Multiple organ dysfunction syndrome in children*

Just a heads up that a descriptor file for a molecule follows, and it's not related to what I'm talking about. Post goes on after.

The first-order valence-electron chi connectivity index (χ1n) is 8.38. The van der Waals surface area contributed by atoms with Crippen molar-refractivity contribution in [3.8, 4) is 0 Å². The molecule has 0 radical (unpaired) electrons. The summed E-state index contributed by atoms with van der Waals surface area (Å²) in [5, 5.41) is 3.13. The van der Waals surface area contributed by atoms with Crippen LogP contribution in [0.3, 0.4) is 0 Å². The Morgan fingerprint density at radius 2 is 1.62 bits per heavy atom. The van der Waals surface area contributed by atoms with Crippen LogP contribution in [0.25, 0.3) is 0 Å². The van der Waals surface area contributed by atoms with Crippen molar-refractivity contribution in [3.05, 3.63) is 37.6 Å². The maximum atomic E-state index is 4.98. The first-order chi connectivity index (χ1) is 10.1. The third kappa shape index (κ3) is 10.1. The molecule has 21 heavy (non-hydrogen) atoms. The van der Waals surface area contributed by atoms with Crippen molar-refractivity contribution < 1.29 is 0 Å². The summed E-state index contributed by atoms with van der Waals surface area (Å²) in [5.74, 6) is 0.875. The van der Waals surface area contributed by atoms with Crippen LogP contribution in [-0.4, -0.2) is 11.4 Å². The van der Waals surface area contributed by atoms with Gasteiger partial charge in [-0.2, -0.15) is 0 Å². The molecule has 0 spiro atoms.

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ObjectiveDelineation of multiple organ dysfunction syndrome (MODS) is important because of its frequent occurrence in the pediatric intensive care unit and its association with high mortality. However, studies in children are scarce, all have been done in developed countries, and, unlike adult studies, some showed that sepsis is not related to mortality. The aim of this study was to learn about the epidemiology of MODS in our pediatric intensive care unit and to observe if sepsis is associated with mortality.DesignProspective, observational study.SettingA 16-bed pediatric intensive care unit.PatientsA total of 269 patients admitted to the pediatric intensive care unit during the study period from August 1996 to January 1997.InterventionsNone.Measurements and Main ResultsThere were 276 admissions (269 patients) during the study period. A total of 156 of them (56.5%) had MODS at some time during their pediatric intensive care unit stay, and 132 (84.6%) of the children had it at the time of admission. There were 71 deaths during the study period, and 65 of them (91.5%) had MODS. The organs less frequently involved were gastrointestinal and hepatic. In children with MODS, 87 had sepsis, and mortality in this group (51.7%) was greater than in those who did not present with sepsis (28.9%, p < .001). A Pediatric Risk of Mortality score of ≥15 and the presence of sepsis were associated with an increase in mortality risk (odds ratio, 2.8; 95% confidence interval, 1.36–5.75; and odds ratio, 2.33; 95% confidence interval, 1.18–4.59; respectively).ConclusionsMODS in children usually occurs early, and sepsis increases mortality. Hepatic and gastrointestinal failures are infrequent, and as has been suggested, they could be excluded from the majority of MODS diagnoses.

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